The seventh episode of Black-ish, “The Gift of Hunger”, incorporates several standard family sitcom conventions in an effort to propel this sluggish plot to something greater. Unfortunately by employing tired tropes instead of capitalizing on the show’s unique perspective, this episode meanders until the end. Pratfalls and precociousness provide momentary laughs, but Dre and Rainbow’s plans to ensure their kids don’t end up spoiled largely retread old comedic territory.
The episode begins with Dre (Anthony Anderson) taking the family to the Beef Plantation, which prompts a couple solid zingers from the family (“You have Roots on Laserdisc, but eating at a place called Beef Plantation doesn’t bump you?”). Growing up eating baking soda sandwiches, Dre thinks his kids are spoiled because they don’t appreciate the (bad) food he relished as a kid. Consequently he leaves nothing but baking soda, ketchup and baloney in the refrigerator to teach them a lesson. Rainbow (Tracee Ellis Ross) offers a counterpoint to Dre in that she – a successful doctor – grew up with some money, but she joins his side when the youngest kids, Jack (Miles Brown) and Diane (Marsai Martin), beg for food from the neighbors across the street. Here is where the show’s story trajectories separate into Dre’s bland A story and Rainbow’s somewhat witty and topical B story.
Dre employs the older two kids, Zoey (Yara Shahidi) and Andre Jr. (Marcus Scribner), at his advertising firm which results in Andre Jr. screwing up at every turn in an overdone series of physical comedy bits – he drinks all the coffee trying to figure out which one is decaf and runs into the door excited he finally got the order right. Hardy har har. The main focus, however, is on Dre discovering that his self-obsessed and seemingly airy daughter Zoey actually has a successful make-up tutorial Vlog channel. Zoey’s premise would be pretty clever – if it hadn’t been blatantly stolen from a far better Modern Family episode.
In season five, episode 13 of Modern Family Phil and Claire take their eldest daughter, Haley, out to dinner in order to convince her she needs to start thinking about her future until they find out she has already been profiting off a makeup tutorial Youtube channel. Here the stakes are continually raised because Phil and Claire get drunk and are revealed to Haley to be humorously manipulative. Unfortunately for Black-ish even if we didn’t have the powerhouse Modern Family to compare it to, the plot points are so obvious and the writing so bland it wouldn’t have executed the premise well anyway. The father-daughter plot even gets resolved with an almost Full House-esque speech where Zoey complains about how Dre took control of the one thing that meant something to her and he apologizes for blah blah blah, you can piece it together.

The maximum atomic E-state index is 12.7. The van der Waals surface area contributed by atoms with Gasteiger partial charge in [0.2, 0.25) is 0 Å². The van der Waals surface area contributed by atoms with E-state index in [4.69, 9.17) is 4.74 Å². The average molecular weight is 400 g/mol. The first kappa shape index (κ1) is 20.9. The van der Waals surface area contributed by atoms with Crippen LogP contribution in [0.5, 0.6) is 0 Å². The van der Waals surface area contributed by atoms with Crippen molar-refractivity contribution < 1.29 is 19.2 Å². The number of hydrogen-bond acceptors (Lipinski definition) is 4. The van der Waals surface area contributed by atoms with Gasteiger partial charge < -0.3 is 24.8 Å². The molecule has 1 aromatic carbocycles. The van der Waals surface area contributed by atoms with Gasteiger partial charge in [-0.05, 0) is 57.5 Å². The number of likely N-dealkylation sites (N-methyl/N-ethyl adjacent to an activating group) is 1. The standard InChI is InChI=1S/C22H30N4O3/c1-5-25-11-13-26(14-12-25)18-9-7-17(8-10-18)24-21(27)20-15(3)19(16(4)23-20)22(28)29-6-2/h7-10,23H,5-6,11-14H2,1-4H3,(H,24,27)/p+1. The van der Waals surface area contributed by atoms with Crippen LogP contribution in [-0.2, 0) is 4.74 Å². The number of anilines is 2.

The B story with Rainbow, Jack and Diane still kind of played to the tropes of the normally smart mom going to absurd lengths to impress an inconsequential neighbor, but at least it was done with some finesse. This episode Rainbow has largely been the mouthpiece of this show’s unique voice, highlighting, for example, that Diane begging on behalf of the only black family in the upper middle class neighborhood puts them all in an awkward position. Then the neighbor misconstrues Jack and Diane’s lemonade stand as Rainbow’s pathetic attempt to make some money, which isn’t particularly clever but the surprisingly strong acting of Marsai Martin especially gives the talented Tracee Ellis Ross someone to play off.
This episode was distinctly mediocre not because it was uninspired, but because it just did not understand how to make use of what differentiates it from Modern Family and all the other single-camera family sitcoms out their right now: the Millenial/ Gen X, wealthy black perspective on family life. Instead of squeezing out pithy one-liners that could be found anywhere, they should build on the Beef Plantation and the oddly fitting cutaway to the kids in an early 2000s R&B music video fantasy that no other show on television could pull off. Here’s to hoping Blackish finds its real voice before ABC moves onto another show that can.